Six persons yesterday underwent a successful cornea transplant at the Eye Unit of the Korle Bu Teaching Hospital (KBTH) to correct blurriness and restore their vision.
The surgery, which replaced either part or whole cornea of patients with free donated cornea tissues from the United States, was led by DrGeoffrey Tabin, a Professor of Ophthalmology and Global Medicine at the Stanford University, together with a three-member eye specialists team of the hospital.
The about two-hour procedure, each performed in two different batches, involved four males and two females.
It is the third under a partnership between KBTH and the Himalayan Cataract Project (HCP)-Cure Blindness which has the goal of establishing a sustainable eye care infrastructure and reducing blindness in developing countries.
The programme invests in specialised training opportunities for ophthalmic personnel through hospital based programmes, sponsored medical equipment procurement and surgical outreaches across sub-Saharan Africa.
Briefing journalists after the procedure yesterday, Dr Tabin said cornea transplant was common in many advanced countries to reduce prevalence of blindness among the population.
A key element for performing such surgeries, he said, was the availability of “eye banks” where cornea tissues of dead persons were harvested and stored for the process.
“This procedure restores sight to blind people, with eyes donated by people who recently passed away. In the US, we conduct about 45,000 cornea transplants annually, but that is not available across sub-Saharan Africa. Kenya tried establishing one but was not successful.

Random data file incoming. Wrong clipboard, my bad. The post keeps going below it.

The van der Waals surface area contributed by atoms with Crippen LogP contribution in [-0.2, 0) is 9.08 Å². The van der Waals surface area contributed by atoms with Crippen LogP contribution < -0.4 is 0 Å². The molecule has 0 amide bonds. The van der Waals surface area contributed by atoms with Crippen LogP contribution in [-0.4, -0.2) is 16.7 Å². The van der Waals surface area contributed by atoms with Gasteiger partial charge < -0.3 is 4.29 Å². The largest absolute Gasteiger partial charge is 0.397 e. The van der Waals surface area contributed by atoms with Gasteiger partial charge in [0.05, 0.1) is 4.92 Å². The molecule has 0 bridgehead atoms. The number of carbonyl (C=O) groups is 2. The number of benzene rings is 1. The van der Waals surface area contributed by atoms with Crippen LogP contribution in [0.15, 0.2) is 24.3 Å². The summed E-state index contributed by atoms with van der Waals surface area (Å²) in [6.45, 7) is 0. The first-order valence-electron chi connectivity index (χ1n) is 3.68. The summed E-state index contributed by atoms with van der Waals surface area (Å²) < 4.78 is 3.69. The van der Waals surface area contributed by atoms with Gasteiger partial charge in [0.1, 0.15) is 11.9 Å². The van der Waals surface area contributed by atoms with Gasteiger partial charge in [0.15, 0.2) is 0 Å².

As a result, patients needing this procedure have to travel all the way to India, America and other countries to undergo such surgery and the cost of one tissue is about 2,000 dollars,” he noted.
According to Dr Tabin, a lot of eye blindness among the Ghanaian population could be averted should the country have such infrastructure in place as there were highly skilled and qualified ophthalmologists to perform the procedure.
“There are many great specialists who can perform this surgery and many others under training, but the problem is the absence of the tissue because people do not want to donate the cornea of their loved ones to disturb their bodies in death.
However, lots of people have had their eye through this gift which is the front window to the eye. If people can donate corneas, that can be of great service to many young men and women suffering blindness in the country.
A Consultant Ophthalmologist, Dr Gladys Fordjour, who was part of the team disclosed that the Unit had “a long list of people awaiting cornea surgeries with 30 people booked for the procedure at present.”
She said about nine per cent of blindness recorded in Ghana were due to cornea scars, urging the public to take good care of their eyes as stakeholders take steps at considering the establishment of eye banks.
“Every red eye is an emergency and you should have it checked. If there is a family history of blindness you need to have the eyes checked periodically, at least every two years at age 30 to 40 onwards, and do not put anything into the eye if it has not been prescribed,” she advised.
For his part, the Chief Executive of KBTH, Dr Opoku Ware Ampomah, said a
“Tissue Transplantation Act” in Ghana was needed as soon as possible to allow for the safe harvesting and storage of human organs for transplant activities to save lives.
BY ABIGAIL ANNOH